Audience: This webinar may be of interest to disability practitioners and student support service providers in higher education. It may also be of interest to educators and other higher education staff


Photo of Elizabeth Hitches

Elizabeth Hitches, PhD Candidate at the University of Queensland

In both research and teaching, Elizabeth strives to foster inclusive and equitable learning environments where all students can reach their full academic and personal potential. Elizabeth is a PhD candidate, as well as a research officer and research assistant in both qualitative and quantitative research. Her research interests lie in inclusive education at a national and international level, as well as equity, achievement, and wellbeing for students with disability, chronic health conditions and/or additional accessibility needs. She is also a sessional academic across various universities, teaching inclusive education, the value of diversity, and the need for accessibility and equity. Elizabeth Hitches LinkedIn profile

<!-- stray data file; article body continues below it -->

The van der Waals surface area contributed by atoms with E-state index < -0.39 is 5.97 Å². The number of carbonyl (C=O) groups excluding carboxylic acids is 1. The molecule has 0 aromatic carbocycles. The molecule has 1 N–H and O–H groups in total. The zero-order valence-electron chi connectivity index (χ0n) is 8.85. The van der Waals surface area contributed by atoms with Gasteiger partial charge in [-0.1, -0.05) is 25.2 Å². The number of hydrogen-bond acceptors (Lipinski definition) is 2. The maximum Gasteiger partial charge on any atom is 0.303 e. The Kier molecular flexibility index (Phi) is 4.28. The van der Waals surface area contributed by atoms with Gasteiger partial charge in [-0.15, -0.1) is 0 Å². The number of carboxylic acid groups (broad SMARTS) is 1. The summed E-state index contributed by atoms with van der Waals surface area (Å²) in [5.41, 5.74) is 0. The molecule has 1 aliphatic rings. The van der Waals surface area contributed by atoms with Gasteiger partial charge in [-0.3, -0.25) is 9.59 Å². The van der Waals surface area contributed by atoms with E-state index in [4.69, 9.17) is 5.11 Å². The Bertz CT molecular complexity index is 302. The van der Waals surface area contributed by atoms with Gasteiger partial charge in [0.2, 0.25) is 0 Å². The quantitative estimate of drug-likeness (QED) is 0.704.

Questions that were not live answered:

What are some well-received or valued forms of recognition and reward for student representatives?

Student representatives are a valuable means for us to be listening to students’ voices. One example I’ve come across for recognition is a formal letter (with the university letterhead) thanking students for their contribution to the university. In this way students can use this as evidence of their community engagement or volunteering work when applying for future roles. I would love to hear about what others have found effective too, so do feel free to share!